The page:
The government of Angola, an African nation in the southern part of the continent bordering the Atlantic Ocean, has retained one of the biggest lobbying firms in Washington, DC, to help it clean up a mess it created when the nation severely harmed a number of American companies operating in Angola. This all comes as the U.S. government continues to provide significant amounts of foreign aid to the country, even after Angola forcibly seized with armed and uniformed soldiers one U.S. company’s assets in the nation and had serious problems paying debts owed to two other U.S. companies.

This story of corruption in a despotic foreign country causing harm to American companies, and a third world regime spreading cash around K Street in Washington, D.C., to fuel continued inaction from the U.S. government seems almost too perfect a ripe opportunity for President Donald Trump to step in on behalf of American interests and stop it—all while draining the swamp. A Republican source with knowledge of the matter told Breitbart News that many GOP lawmakers frustrated with inaction from the State Department have begun reaching out directly to the president to voice their concerns with what happened in Angola—and the matter is starting to gain traction in Washington. In fact, some lawmakers intend to ask the president, per someone who has spoken multiple GOP U.S. Senators on the matter, to invoke Magnitsky Act sanctions against individuals in Angola responsible for harm to U.S. companies.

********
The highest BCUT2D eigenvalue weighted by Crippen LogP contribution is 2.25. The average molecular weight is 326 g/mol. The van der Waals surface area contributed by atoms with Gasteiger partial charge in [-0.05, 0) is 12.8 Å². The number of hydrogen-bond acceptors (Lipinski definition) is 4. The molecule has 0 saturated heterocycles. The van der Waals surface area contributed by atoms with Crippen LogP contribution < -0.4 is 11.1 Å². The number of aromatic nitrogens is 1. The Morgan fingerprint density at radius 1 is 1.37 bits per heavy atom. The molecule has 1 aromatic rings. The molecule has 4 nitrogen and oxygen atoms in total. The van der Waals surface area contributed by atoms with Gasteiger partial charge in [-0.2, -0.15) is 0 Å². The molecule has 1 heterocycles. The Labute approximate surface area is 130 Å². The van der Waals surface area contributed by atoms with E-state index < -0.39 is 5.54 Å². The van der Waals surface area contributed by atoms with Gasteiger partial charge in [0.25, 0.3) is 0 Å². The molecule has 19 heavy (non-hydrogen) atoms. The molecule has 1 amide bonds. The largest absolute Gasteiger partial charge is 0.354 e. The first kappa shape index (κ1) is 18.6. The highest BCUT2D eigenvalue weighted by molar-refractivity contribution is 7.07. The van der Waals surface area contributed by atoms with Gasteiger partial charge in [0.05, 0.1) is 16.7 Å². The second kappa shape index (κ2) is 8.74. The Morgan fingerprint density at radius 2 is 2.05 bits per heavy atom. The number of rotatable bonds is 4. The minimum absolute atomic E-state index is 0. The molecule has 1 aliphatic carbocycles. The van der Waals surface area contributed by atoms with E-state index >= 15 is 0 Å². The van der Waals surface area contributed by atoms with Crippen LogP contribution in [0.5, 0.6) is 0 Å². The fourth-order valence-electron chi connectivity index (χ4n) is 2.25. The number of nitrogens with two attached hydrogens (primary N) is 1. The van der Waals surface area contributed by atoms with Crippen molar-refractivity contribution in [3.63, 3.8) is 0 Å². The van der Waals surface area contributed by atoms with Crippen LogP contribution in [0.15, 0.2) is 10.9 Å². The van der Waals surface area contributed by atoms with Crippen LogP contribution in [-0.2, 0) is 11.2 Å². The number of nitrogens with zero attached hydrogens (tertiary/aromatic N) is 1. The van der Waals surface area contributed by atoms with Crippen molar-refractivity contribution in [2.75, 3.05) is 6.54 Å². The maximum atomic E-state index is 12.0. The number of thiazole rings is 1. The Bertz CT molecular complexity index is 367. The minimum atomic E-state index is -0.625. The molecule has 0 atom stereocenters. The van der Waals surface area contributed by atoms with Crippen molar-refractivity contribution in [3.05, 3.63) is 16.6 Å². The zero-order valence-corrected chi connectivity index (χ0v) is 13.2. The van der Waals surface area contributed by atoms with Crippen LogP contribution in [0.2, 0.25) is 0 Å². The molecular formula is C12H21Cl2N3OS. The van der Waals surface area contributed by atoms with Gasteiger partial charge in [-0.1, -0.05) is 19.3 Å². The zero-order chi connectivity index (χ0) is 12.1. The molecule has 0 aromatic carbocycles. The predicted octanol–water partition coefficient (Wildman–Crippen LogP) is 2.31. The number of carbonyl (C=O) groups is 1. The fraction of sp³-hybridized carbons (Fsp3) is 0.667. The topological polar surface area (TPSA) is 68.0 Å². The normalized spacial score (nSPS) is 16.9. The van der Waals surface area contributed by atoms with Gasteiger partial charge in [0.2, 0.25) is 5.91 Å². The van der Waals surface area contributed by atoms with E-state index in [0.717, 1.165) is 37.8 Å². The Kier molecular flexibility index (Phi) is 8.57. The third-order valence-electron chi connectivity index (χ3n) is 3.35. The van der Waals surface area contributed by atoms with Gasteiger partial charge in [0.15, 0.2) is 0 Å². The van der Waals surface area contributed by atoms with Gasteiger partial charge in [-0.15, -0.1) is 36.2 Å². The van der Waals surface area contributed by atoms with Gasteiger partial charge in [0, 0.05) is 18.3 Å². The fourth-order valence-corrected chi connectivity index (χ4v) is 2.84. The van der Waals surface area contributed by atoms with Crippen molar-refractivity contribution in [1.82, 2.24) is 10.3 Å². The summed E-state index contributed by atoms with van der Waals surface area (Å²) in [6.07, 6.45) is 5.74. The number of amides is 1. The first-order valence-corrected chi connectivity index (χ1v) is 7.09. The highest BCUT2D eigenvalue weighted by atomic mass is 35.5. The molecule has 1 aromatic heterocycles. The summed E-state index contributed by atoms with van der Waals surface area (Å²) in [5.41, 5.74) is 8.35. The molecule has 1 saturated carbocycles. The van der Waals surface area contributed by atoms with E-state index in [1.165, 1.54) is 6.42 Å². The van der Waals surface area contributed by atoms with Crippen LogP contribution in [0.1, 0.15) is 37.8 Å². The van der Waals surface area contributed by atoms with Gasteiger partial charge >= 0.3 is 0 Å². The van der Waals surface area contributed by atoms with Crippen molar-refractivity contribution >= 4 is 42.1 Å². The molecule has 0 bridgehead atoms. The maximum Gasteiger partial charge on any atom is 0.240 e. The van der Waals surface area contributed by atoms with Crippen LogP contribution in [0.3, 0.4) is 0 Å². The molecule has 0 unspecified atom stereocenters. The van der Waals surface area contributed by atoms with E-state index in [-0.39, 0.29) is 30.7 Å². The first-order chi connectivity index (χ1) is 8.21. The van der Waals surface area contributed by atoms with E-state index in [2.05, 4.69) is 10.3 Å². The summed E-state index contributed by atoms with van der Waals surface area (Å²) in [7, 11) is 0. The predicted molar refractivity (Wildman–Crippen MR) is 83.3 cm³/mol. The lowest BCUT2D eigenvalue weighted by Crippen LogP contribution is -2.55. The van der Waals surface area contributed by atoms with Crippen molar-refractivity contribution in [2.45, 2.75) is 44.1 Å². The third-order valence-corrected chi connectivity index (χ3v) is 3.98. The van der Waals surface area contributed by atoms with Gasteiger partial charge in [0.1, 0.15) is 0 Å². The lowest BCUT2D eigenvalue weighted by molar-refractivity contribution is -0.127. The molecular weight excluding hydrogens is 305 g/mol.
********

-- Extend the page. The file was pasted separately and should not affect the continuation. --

The State Department, an official confirmed to Breitbart News, is not happy with how Angola has handled these matters and confirmed U.S. officials have intervened with high-ranking Angolan government officials. The State Department, an official told Breitbart News, is also urging Angola to be more transparent with the international business community.